Pros: Easy to grow. Pretty flowers, pods, and beans. Retains its shape after cooking.
Cons: Unremarkable, but also unobjectionable, flavor.
My first ever attempt at growing soup beans was practiced last year on the heirloom Cherokee Trail of Tears bean. This variety has been given a ticket for the Ark of Food by the Slow Food organization. Vegetables included in the Ark are recognized as of cultural and culinary significance, as well as being "endangered" vegetable specimen. These beans were carried by the Cherokee nation during the ethnic cleansing campaign carried out against them in 1838.
These black beans have a glossy, jet black skin and an elongated kidney bean shape. When freshly harvested, they are so shiny they look as though they've been coated with oil. I planted one packet's worth of these beans and was rewarded with about three pints of harvested crop. The small pink-purple flowers on the vine added some nice color to the vegetable garden, and the vines bloomed almost continuously over the summer and early fall months. Most but not all of the seed pods turned a gorgeous deep purple after an initial green coloration, and then dried down to a medium tan-brown on the stalk. While the bulk of the crop ripened and dried down by late summer, this was followed by another round of blooms and smaller pods. By that time, fall was coming on in earnest, and the pods were fewer and smaller. But if I lived in a warmer climate, I might have had a significant second crop.
I think I might also have seen a larger harvest if I had provided a longer vertical climb for these beans. I gave them only about three feet of trellis to climb in most places. But a few of the Cherokee Trail of Tears beans found my sunflowers, and up, up, up they went. This year I plan to give them a lot of length to climb, which I suspect will suit them better.
I found that presprouting the beans worked well for me last year. Once the little tail emerged, the sprouts were ready to go into the ground, though they were also a little fragile. I saw an excellent germination rate, possibly even 100%. The transplants did very nearly as well. If there were any pests on these beans, I sure didn't notice them, nor did they adversely affect the quality of the beans I gathered. I did companion plant most of my beans alongside my heirloom potatoes, as recommended by the book, Great Garden Companions. But I believe this pairing is recommended mostly to allow the nitrogen-fixing bean roots to benefit the potatoes.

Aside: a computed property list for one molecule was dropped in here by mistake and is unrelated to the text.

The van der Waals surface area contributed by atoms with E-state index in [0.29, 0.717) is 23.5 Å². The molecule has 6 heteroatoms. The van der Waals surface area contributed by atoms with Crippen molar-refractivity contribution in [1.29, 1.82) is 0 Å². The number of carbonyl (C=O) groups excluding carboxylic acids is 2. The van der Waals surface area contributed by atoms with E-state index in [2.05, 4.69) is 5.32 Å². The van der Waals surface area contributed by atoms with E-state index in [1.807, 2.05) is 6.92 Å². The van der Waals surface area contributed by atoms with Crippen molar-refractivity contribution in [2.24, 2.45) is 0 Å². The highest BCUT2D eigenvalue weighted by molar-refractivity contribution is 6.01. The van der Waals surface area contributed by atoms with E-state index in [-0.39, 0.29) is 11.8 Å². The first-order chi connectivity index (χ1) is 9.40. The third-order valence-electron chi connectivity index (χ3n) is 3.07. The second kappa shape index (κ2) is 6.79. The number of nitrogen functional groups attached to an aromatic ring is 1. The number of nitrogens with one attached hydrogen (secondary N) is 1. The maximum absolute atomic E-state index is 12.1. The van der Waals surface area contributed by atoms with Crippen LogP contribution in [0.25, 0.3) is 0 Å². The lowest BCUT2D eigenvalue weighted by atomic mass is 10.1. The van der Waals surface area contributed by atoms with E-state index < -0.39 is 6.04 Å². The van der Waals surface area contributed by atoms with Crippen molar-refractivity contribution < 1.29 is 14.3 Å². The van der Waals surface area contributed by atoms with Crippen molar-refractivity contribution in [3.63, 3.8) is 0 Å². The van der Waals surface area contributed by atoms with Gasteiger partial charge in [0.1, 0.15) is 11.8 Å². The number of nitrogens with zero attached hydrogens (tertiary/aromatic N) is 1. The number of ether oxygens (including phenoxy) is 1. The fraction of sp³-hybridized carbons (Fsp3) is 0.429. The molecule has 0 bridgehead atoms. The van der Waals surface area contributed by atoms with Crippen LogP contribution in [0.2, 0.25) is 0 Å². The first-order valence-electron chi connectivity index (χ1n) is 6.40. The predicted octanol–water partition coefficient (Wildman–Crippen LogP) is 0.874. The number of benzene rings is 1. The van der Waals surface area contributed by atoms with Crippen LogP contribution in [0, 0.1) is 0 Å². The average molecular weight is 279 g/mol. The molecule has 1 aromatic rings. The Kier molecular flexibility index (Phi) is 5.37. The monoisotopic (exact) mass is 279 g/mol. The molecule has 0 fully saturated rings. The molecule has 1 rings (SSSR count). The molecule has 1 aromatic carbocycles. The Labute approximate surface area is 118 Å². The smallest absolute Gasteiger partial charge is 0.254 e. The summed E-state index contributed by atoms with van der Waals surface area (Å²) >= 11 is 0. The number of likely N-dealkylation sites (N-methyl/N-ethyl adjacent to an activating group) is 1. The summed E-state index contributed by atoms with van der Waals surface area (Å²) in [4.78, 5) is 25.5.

We've enjoyed the Cherokee Trail of Tears beans over the winter months in burritos, bean soups, and chili. They have cooked up very easily and quickly, perhaps because they are very fresh by the standards of dried beans. I found that the beans retained their shape rather well and didn't spill very much starch into the cooking liquid. When I wanted a thicker texture, I just removed some of the beans from the liquid and mashed them with a fork. While it's nice to have a thick and starchy bean soup sometimes, I like a bean that retains its integrity, thus giving me better control over the consistency of the soup.
Taste-wise I can't say that the Cherokee Trail of Tears bean is remarkable. But then I've honestly not noticed a huge range of flavors inherent in soup beans, properly speaking. No doubt this has something to do with the propensity of beans to absorb the flavors of whatever flavorful ingredients they are cooked with. While I can tell the difference between a kidney bean and a chickpea. I doubt I could easily distinguish, by taste alone, between a navy bean and a pinto. Still, I am growing the Cherokee Trail of Tears again this year, and I have saved a few of the beans from last year to bolster the new packet I got this year.
As a trial run for a novice bean grower, the Trail of Tears bean did extremely well for me. I don't know if all soup beans are this easy to grow, but I would certainly recommend the variety to anyone in a similar position of interest coupled with inexperience.